Treatment effects and placebo effectsBMJ 2015; 350 doi: https://doi.org/10.1136/bmj.h267 (Published 17 January 2015) Cite this as: BMJ 2015;350:h267
- Philip Sedgwick, reader in medical statistics and medical education1
- 1Institute for Medical and Biomedical Education, St George’s, University of London, London, UK
Researchers investigated the effectiveness of iron supplementation on reducing fatigue in non-anaemic women with unexplained fatigue. A double blind randomised placebo controlled trial was performed. In total, 144 women aged 18-55 years were recruited from an academic primary care centre and eight general practices in western Switzerland. Women were randomised to oral ferrous sulphate (80 mg/day of elemental iron daily; n=75) or placebo (n=69) for four weeks.1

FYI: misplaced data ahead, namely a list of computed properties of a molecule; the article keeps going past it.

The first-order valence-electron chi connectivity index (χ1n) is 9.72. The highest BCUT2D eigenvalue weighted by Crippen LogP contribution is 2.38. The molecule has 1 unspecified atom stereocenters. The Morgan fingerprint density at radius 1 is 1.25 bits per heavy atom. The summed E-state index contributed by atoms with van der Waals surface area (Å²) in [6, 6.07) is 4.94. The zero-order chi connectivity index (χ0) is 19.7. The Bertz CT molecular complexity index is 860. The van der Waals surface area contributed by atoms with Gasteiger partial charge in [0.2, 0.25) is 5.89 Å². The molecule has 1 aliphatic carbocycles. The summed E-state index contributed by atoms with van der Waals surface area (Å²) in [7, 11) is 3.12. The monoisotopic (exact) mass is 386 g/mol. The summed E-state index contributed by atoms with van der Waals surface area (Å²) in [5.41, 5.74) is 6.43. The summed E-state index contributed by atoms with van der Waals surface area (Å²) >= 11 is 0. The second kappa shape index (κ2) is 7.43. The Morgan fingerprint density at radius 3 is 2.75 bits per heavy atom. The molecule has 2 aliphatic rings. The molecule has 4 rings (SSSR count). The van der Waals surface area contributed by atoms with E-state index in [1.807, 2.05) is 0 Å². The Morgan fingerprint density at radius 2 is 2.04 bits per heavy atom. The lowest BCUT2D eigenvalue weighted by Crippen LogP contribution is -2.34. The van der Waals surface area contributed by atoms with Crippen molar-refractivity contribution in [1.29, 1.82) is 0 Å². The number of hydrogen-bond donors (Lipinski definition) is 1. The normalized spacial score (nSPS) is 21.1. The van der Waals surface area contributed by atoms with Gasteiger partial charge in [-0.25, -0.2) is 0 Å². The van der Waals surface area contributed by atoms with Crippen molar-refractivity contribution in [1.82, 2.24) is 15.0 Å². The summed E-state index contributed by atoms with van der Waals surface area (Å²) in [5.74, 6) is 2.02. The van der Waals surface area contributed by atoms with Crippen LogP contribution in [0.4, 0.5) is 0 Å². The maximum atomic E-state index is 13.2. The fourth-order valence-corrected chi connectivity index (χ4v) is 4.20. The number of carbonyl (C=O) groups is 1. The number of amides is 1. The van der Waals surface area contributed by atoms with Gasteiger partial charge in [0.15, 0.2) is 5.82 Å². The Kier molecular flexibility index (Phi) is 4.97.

The primary outcome was self reported fatigue as measured by a 10 point visual analogue scale, ranging from 1 (no fatigue at all) to 10 (very severe fatigue). At baseline, mean fatigue values were 6.37 points in the intervention group and 6.46 points in the placebo group. The mean decrease in fatigue after four weeks was significantly greater in the intervention group than in the placebo group (1.82 v 0.85 points; difference 0.97, 95% confidence interval 0.32 to 1.62; P=0.004). It was concluded that non-anaemic women with unexplained fatigue may benefit from iron supplementation.
Which of the following statements, if any, are true?
a) The mean change in the primary outcome for the intervention group represented the treatment response
b) The difference between the intervention group and placebo group in the mean change of the primary outcome represented the treatment …
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